Step Eleven- Be cautious not to sew or cut ties in this step!  Make sure inner fabric is still lined up then pin in place and sew around.  Trim excess away from seam, being careful not to cut through your stitches or your ties.
Step Twelve- This one's a doozy, so be prepared for a photo bomb that breaks down the binding process.  If you know how to bind, start binding at the pocket side and bind all th way around.  Then skip down to the next step.  If you're new to binding, hopefully these pics will help.... in either case, be careful not to sew your ties to your binding
       Start pinning bias at the middle of the pocket side (I opened my other pack to use on this step to avoid having to add length).  Start sewing a few inches away from where you started pinning it to leave room for connecting bias later.  In this step, you will bind all the way around, mitering the square corners and wrapping around the curves.  Connect at the end (I did a straight line b/c no matter what I do, I can never do the angle connect right), trim excess bias, and steam seam open.
Start sewing seam around where the second pin is (I started sewing where my finger was and didn't have enough room, so move down a couple of inches so it's a little easier for you than it was for me).

To miter your square corners, sew until you're ALMOST at the edge (but not quite), backtack.
Flip up bias so it lines up with the next edge you'll be binding.

Flip edge down, pin in place, and sew.

Curve around edges.  Pin in place and sew.

When you get back to the beginning of your binding, line up the edges on both, mark where they meet, and sew them together, right sides together. 

Trim off excess, being careful not to cut through seam.

Steam seam open.

Step Thirteen- Finish sewing the edge you left open. so you could bind the bias together.
Step Fourteen- Flip bias over and handstitch all the way around (using an invisible stitch) to the top of the changing pad.  Get ready for slightly sore fingers, that interfacing is not fun.
Step Fifteen-  Flip up pocket and sew in place along the inside edge of binding.  I handstitched this too, because the double layer is no joke.  I didn't even attempt it with the machine.  When you've finished one side, sew the bindings of that side together as well using a ladder stitch.
Holding pocket in place.  You'll want to stitch along the top and bottom inside edges of the binding, going through all layers to secure pocket in place.

Once you've sewn up one edge, insert the needle at an angle along your miter to begin sewing the binding together.

Oh, yucky lighting, but you can see how the bindings are now together and "neat".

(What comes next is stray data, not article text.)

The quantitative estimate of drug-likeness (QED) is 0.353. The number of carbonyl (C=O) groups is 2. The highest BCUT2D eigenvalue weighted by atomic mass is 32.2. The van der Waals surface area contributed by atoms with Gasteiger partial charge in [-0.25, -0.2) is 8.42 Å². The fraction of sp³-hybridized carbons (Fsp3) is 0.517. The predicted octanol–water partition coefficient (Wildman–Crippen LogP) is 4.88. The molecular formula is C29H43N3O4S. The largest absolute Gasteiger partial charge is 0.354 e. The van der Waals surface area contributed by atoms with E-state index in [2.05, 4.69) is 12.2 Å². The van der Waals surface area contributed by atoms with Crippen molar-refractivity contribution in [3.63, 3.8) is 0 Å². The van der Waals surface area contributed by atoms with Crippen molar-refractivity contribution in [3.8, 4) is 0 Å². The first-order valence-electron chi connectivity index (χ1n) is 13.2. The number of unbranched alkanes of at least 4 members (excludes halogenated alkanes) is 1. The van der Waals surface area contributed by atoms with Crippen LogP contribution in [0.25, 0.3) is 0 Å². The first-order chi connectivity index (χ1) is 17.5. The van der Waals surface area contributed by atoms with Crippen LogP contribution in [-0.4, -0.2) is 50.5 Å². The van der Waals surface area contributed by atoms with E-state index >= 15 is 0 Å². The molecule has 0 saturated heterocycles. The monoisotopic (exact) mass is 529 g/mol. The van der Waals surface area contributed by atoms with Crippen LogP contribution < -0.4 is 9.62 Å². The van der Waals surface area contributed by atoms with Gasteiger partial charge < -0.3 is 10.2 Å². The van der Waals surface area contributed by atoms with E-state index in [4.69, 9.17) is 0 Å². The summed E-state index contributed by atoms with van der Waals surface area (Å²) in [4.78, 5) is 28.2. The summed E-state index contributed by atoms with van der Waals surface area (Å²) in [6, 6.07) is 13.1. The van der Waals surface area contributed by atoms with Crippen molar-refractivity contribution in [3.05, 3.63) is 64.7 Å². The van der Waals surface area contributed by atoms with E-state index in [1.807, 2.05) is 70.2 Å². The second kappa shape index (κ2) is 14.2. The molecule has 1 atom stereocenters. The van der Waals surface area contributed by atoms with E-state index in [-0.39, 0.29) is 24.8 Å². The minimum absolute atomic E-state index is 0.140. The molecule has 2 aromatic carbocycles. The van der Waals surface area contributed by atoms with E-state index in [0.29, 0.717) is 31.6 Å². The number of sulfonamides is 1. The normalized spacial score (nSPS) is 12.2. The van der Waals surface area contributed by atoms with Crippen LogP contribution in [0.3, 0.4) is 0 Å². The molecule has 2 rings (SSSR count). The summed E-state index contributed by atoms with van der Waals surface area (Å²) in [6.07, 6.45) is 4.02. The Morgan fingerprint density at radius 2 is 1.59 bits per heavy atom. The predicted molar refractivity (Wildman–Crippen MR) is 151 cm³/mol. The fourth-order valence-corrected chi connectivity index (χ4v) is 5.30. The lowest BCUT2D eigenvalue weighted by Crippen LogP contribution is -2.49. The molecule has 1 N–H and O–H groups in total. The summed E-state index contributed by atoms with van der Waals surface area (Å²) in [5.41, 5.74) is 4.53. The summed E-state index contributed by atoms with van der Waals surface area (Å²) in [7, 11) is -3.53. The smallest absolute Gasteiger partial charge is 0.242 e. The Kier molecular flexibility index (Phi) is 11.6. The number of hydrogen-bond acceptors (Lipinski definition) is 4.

Now, your baby can look snazzy even during a diaper change.  Enjoy!

Tuesday, June 21, 2011

Lacy Panel Skirt with Waist Tie

I got a little bored this weekend (what's new, right?) and decided to see if I could make something without a pattern again.  I wanted to brainstorm a little bit, so I got out a piece of paper and a pen and came up with this:
Which eventually turned into this:

I took photos so I could post a tutorial if it worked.  It did!  So happy and here you have it....

Fabric:   Color A- enough for a 10" x 14.25" piece
               Color B- 1 yd.  (you'll have leftover) out of this,
                              cut two pieces 14.25"w x 31.5" l
               Color C- enough for 4 strips that are 2 1/2"w x 42"l each
               Lining Fabric- 2 yds.
Trim for the bottom.  75" (you will probably use about 72" but I always get a tad more than I need)
3/4" elastic
2 safety pins for threading elastic through casing
Thread in complimenting color
Rotary Cutter and Mat
Acrylic ruler for cutting
Disappearing marker pen
Knitting Needle- helpful but not a "must have"

Step One- Gather up your supplies and make sure that your fabric and trim choices are what you want.
Step Two- Cut your fabric.  These dimensions I give will make a skirt that is 13.5" long from top to tip of lace when finished when using 1.75" lace.  My lace was about 1.75" from top to bottom, minus seam allowance of 1/8".  Be sure to adjust your lace measurement depending upon the trim you use if you want it to be exact.  (I'm an "eyeballer" myself.)  If you want a longer skirt, add or subtract the length you want on top of the 13.5" to the width of colors A & B.
From Color A- cut a piece that is 14.25" w x 10" l 
From Color B- cut two 14.25" w x 31.5" l pieces
From Color C- cut four 2 1/2" w x 42" l strips

Step Three-  Take your piece of Color A (the middle panel) and fold it in half, right sides together.  Using your ruler and disappearing fabric pen (I used a ballpoint on this one b/c the dot is super tiny and will disappear into your seam), mark 2.5" in from the fold.  Fold is on the right in this photo.